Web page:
Saint Leo alumnus and supporter John Picciano '69 drew on his extensive professional background in clinic social work, mental health, and hospital management to give a university audience a view into the seriousness of the opioid epidemic. The alumnus and Board of Trustees member has the direct experience of a clinical social worker who has dealt with addicts and families and the broad perspective of an executive in the behavioral health care sector. He is the chief executive officer of Oglethorpe Inc., a company that provides management centers to hospitals, clinics, and wellness centers, including facilities that specialize in behavioral health and addiction treatment.
Picciano's talk, titled "Shedding Light on Addiction," was [photo 1- vertical photo with this paragraph] the keynote address for an inaugural interdisciplinary conference hosted by Saint Leo University's School of Education and Social Services. The school offers graduate and undergraduate degree programs in education, criminal justice, social work, and human services. The conference was organized to allow educators from the school's various academic departments and professionals at community organizations and agencies to come together and discuss possible solutions to social issues that cut across numerous professional fields. The opioid epidemic is such a pressing example that Picciano offered to lend his insights at his alma mater.
"The epidemic is just beginning," he warned. Numbers of cases and deaths are growing, he said. The widespread misuse of fentanyl, a synthetic opiod that is much more potent than morphine, is a culprit in making the epidemic worse. Although fentanyl can be used legally by doctors, drug dealers are making it and mixing it into the batches of drugs they illegally sell to addicts, and making the drugs more dangerous. Picciano cited as an example the recent news from an official toxicology report that high levels of fentanyl were blamed for the overdose death of musician Prince in April 2016.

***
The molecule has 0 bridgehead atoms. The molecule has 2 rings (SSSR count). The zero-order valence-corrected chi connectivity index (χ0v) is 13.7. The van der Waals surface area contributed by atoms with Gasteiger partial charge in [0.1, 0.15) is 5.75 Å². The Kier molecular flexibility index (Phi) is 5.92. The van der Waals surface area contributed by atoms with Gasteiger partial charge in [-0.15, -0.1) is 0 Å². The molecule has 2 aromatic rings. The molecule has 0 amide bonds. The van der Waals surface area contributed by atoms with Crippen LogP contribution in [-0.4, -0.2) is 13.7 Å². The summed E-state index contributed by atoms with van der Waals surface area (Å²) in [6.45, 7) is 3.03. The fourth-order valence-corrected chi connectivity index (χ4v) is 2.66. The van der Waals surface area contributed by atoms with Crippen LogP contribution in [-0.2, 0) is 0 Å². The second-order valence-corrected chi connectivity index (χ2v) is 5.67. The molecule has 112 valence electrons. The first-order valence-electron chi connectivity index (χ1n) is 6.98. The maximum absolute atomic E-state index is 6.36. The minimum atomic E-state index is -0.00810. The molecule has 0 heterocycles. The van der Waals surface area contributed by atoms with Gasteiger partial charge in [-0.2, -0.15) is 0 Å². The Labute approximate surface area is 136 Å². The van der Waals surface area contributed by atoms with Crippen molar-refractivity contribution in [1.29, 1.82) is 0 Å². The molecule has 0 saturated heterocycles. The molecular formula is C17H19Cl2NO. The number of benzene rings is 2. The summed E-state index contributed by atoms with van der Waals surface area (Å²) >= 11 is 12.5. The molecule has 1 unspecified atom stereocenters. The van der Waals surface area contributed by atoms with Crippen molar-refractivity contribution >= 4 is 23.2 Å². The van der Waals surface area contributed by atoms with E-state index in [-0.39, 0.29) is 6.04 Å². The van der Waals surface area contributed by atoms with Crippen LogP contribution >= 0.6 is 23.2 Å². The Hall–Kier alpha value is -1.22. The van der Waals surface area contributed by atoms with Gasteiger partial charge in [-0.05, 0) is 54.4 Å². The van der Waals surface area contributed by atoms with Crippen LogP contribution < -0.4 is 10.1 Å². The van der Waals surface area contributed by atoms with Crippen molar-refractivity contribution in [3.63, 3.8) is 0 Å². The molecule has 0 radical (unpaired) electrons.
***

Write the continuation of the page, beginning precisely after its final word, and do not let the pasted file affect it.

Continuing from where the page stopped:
Picciano also described the challenges of everyday people he has known who came into treatment between the ages of 20 and 35. Typically, they began using some kind of drug in their early teens and eventually reached opioids. Some factors these patients or clients faced were common to others with addictions: a severe trauma of some sort that left them with deep abandonment psychologically. Anxiety, psychic pain, depression, and or poor self-esteem flow from that unmooring; when no other way to cope with anxiety is taught or available, people can self-medicate and fall into substance abuse, he said. "It's self-defeating, but it's understandable," Picciano said.
Getting sober and healthy is complicated; it requires several steps, he said.
Picciano emphasized that it is vital that counselors thinking of working in this field possess the empathy and compassion to see addicts as a potentially loving, underdeveloped human beings. Those patients whose addiction started in their teens never went through the normal process of maturing into adults who can form close bonds with other people, he added. "You've got a sober 13-year-old … a case of arrested development," he said.
"The longer the treatment, the better the prognosis," he added. Patients will need therapy group support for a long time, he said, after the first steps of treatment.
It is also vital not to give up on people, even if they relapse, he said. It can take many attempts to reach sobriety, he added.
Picciano's prime example is the case of former Major League baseball player Darryl Strawberry. Picciano's company now operates two centers with Strawberry, but the athlete had a long and well-publicized road through addiction. Strawberry has now been sober for 14 years, Picciano said. Picciano helped write a recent book that chronicles the events of the athlete's life with commentaries from professionals: Don't Give Up on Me: Shedding Light on Addiction with Darryl Strawberry.